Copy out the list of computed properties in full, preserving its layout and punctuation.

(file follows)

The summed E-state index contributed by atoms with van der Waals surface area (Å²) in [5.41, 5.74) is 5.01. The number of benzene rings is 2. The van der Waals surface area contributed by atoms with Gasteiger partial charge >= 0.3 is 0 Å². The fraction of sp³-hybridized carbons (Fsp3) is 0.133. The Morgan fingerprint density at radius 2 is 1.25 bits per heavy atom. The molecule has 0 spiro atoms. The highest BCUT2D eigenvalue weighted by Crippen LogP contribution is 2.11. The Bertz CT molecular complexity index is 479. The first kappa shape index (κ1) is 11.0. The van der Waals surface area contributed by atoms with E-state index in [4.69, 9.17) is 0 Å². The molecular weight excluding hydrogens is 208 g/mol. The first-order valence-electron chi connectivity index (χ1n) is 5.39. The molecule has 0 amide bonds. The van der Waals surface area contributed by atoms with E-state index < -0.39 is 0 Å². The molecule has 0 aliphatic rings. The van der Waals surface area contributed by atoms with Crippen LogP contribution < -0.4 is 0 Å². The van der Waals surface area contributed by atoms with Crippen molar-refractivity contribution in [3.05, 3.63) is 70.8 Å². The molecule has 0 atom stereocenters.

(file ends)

The summed E-state index contributed by atoms with van der Waals surface area (Å²) in [5.41, 5.74) is 5.01. The number of benzene rings is 2. The van der Waals surface area contributed by atoms with Gasteiger partial charge >= 0.3 is 0 Å². The fraction of sp³-hybridized carbons (Fsp3) is 0.133. The Morgan fingerprint density at radius 2 is 1.25 bits per heavy atom. The molecule has 0 spiro atoms. The highest BCUT2D eigenvalue weighted by Crippen LogP contribution is 2.11. The Bertz CT molecular complexity index is 479. The first kappa shape index (κ1) is 11.0. The van der Waals surface area contributed by atoms with E-state index in [4.69, 9.17) is 0 Å². The molecular weight excluding hydrogens is 208 g/mol. The first-order valence-electron chi connectivity index (χ1n) is 5.39. The molecule has 0 amide bonds. The van der Waals surface area contributed by atoms with E-state index < -0.39 is 0 Å². The molecule has 0 aliphatic rings. The van der Waals surface area contributed by atoms with Crippen LogP contribution < -0.4 is 0 Å². The van der Waals surface area contributed by atoms with Crippen molar-refractivity contribution in [3.05, 3.63) is 70.8 Å². The molecule has 0 atom stereocenters.